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Exploring love handles – with BMI, waist-hip ratio and co.

The terms BMI and waist-hip ratio may mean something to you. But have you ever heard of body fat callipers or BIA (Bioelectrical Impedance Analysis)? In this article, we present various methods for determining your weight, body fat percentage and body fat distribution. You’ll also learn how reliable these methods are.

Exploring love handles

Body Mass Index (BMI)

The so-called “Body Mass Index” is an established method for determining weight in relation to body height. In order to determine the value, you square the body height and then divide the body weight by this value. A normal weight is a score of between 18.5 to 24.9. People with a BMI under 18.5 are underweight. People whose value is above 24.9 are overweight. A BMI of 30.0 or above is considered strongly overweight, or so-called obesity. With our BMI calculator, you can determine your value quickly and easily. If possible, the BMI should also be considered in connection with the body fat percentage or the body fat distribution. This is because, for some groups of people, the BMI alone is not very enlightening. For example, due to their heavy muscle mass, athletes have a high BMI even though their body fat percentage is low. Exploring love handles

Waist-hip ratio (W/H ratio)

The waist-hip ratio is a method for objectively evaluating the body fat distribution for those slightly to moderately overweight. It is determined by dividing the waist circumference by the hip circumference. The result distinguishes between the so-called apple types (women: > 0.85; men: > 1.0) and pear types (women: =< 0.85; men: =< 1.0). While for apple types, the body fat is primarily in the abdominal area, the fat in pear types is predominantly on the hips and buttocks. Our W/H ratio calculator [Markets – link to the waist-hip ratio calculator you provide in your Market] will show you within seconds whether you are an apple or pear type.It also explains how you can best measure your waist and hip circumference, as well as what health effects the respective body fat distribution may have. The W/H ratio is particularly relevant for slightly to moderately overweight people. The measurement is less meaningful for other groups of people. This is especially true for children or those who are very slim. The W/H ratio should not be considered alone, but rather along with the BMI and, possibly, the general body fat percentage. This will allow you to gain a comprehensive assessment.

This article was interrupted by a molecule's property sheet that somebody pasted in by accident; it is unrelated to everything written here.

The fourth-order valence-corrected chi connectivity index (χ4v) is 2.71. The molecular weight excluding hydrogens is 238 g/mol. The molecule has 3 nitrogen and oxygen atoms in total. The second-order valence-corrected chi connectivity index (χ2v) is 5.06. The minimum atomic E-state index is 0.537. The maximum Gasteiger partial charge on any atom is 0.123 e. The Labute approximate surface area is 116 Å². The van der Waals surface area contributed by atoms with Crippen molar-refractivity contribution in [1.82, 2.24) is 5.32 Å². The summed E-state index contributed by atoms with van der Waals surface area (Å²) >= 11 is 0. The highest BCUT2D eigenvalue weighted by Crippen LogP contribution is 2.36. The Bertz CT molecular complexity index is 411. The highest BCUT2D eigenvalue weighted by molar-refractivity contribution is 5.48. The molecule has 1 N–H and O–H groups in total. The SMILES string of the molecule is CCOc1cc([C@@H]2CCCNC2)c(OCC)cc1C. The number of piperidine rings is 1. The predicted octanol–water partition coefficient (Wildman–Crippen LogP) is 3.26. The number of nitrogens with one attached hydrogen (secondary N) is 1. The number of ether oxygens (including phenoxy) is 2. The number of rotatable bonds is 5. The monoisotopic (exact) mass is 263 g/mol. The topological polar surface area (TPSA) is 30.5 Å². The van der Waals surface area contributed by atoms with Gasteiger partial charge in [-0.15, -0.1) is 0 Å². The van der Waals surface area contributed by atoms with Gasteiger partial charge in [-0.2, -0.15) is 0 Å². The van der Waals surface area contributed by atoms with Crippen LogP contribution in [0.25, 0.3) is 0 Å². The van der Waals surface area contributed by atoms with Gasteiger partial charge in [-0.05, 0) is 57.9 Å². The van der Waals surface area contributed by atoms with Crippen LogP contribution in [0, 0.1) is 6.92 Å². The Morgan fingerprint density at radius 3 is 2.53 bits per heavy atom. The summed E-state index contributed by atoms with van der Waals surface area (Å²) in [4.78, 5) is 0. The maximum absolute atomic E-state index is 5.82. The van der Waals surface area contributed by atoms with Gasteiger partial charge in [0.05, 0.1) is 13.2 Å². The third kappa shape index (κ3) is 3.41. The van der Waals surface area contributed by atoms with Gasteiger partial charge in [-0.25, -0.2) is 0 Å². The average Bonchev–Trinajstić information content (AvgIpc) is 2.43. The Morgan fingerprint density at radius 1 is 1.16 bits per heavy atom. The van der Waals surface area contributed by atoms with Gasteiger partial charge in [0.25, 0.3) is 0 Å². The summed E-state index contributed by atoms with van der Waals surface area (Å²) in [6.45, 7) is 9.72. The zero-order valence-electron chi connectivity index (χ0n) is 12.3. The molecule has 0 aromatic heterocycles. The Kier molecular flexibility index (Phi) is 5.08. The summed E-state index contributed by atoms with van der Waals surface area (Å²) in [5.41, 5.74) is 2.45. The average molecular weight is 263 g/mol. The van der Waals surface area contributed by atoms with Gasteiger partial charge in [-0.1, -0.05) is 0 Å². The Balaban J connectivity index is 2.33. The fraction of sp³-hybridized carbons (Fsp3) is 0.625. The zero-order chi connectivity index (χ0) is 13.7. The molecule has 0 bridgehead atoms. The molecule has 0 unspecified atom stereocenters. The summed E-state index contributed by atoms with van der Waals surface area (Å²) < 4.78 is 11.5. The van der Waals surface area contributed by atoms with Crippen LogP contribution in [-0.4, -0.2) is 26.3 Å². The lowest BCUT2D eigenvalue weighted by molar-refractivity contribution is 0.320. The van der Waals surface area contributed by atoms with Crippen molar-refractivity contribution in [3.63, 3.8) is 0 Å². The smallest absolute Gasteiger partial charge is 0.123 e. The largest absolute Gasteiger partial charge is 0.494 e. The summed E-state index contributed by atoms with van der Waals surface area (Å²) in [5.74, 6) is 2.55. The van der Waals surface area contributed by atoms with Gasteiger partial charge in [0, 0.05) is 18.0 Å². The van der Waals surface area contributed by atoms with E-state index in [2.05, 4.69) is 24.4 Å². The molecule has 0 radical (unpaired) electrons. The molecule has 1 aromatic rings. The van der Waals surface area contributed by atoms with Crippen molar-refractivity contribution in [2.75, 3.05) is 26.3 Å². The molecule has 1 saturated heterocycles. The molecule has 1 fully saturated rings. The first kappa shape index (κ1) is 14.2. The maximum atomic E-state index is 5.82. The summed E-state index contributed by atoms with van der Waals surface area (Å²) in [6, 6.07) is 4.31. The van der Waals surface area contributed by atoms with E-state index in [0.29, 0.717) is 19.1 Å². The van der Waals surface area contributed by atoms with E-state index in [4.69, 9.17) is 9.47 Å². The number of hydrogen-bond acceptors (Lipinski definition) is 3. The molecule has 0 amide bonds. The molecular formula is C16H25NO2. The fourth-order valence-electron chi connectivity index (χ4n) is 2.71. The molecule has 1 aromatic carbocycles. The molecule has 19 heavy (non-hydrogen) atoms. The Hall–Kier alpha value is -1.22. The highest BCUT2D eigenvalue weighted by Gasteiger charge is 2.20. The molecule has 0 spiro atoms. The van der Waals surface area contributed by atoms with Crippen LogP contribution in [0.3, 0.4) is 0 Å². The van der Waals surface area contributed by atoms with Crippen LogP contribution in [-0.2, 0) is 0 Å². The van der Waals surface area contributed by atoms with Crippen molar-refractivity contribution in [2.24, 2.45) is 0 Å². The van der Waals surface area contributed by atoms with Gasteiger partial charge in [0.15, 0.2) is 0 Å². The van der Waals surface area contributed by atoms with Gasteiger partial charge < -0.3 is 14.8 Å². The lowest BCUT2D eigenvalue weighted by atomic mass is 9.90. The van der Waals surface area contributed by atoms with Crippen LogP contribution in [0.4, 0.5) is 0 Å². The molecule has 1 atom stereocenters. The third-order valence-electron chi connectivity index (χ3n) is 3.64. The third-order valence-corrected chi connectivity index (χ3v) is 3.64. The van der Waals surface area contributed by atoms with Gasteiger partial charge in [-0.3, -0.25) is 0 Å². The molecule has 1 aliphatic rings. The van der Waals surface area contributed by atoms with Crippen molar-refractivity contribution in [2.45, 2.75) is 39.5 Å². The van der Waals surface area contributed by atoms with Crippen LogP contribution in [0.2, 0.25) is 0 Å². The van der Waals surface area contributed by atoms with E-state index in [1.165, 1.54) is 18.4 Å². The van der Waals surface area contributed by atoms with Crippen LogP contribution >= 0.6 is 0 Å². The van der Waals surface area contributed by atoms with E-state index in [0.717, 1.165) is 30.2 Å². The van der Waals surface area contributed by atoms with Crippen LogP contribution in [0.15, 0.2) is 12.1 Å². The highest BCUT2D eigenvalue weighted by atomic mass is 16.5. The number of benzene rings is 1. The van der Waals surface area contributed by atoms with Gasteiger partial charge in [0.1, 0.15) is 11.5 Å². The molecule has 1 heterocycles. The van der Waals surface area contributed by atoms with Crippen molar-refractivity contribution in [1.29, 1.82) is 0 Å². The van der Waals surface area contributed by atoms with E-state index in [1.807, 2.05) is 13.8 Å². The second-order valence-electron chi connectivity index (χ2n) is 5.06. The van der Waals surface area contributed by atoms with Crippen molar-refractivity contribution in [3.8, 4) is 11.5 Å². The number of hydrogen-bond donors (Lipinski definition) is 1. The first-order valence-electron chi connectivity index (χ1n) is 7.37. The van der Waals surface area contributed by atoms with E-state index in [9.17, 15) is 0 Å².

Bioelectrical impedance analysis (BIA)

The bioelectrical impedance analysis is a relatively reliable method for determining the body fat percentage. Doctors, fitness studios and nutritionists who have the necessary measuring device offer this method. To measure the total body resistance (impedance), electrodes are attached to the body, through which an imperceptible alternating current is passed. The device calculates the body fat percentage by means of resistance. The BIA is a relatively safe method of measurement. In combination with a BMI and W/H ratio determination, it provides an important indication of the overall physical constitution. The following table shows what body fat values are healthy according to the World Health Organisation:

Healthy body fat percentage according to the WHO

  20 – 39 years old 40 – 59 years old More than 60 years old
Men 8% – 20% 11% – 22% 13% – 25%
Women 21% – 33% 23% – 34% 24% – 36%

Source: World Health Organisation WHO Exploring love handles

Body fat callipers

Many doctors, pharmacists and nutritionists measure your body fat percentage using body fat callipers: At certain points of the body, such as the inner or outer upper arm, a fold of skin plus subcutaneous fat tissue is enveloped with the callipers. The challenge: The underlying muscle must not be included. The thickness of several folds of skin are measured with the callipers. A percentage is then determined from the sum of the values using a formula. The result is then the body fat percentage. Measuring with a body fat calliper is relatively error-prone. Carried out by an experienced person, however, the method does deliver meaningful results.

Body fat scale

The manufacturers of so-called body fat scales promise exact values and a simple method of measurement. The measurement is in fact simple: Using the bioelectrical impedance method previously described, the device passes weak electrical impulses through the feet into the body, whereby the tissue resistance is measured. Fat provides a different resistance than, for example, muscles. The scale calculates the body fat percentage from the resistance, weight and body height. Nevertheless, the result is only an approximate value and is not precise. If you check your body fat percentage with such a scale on a regular basis, you should always measure under the same conditions, for example in the morning and on an empty stomach. In this way, the values are at least comparable.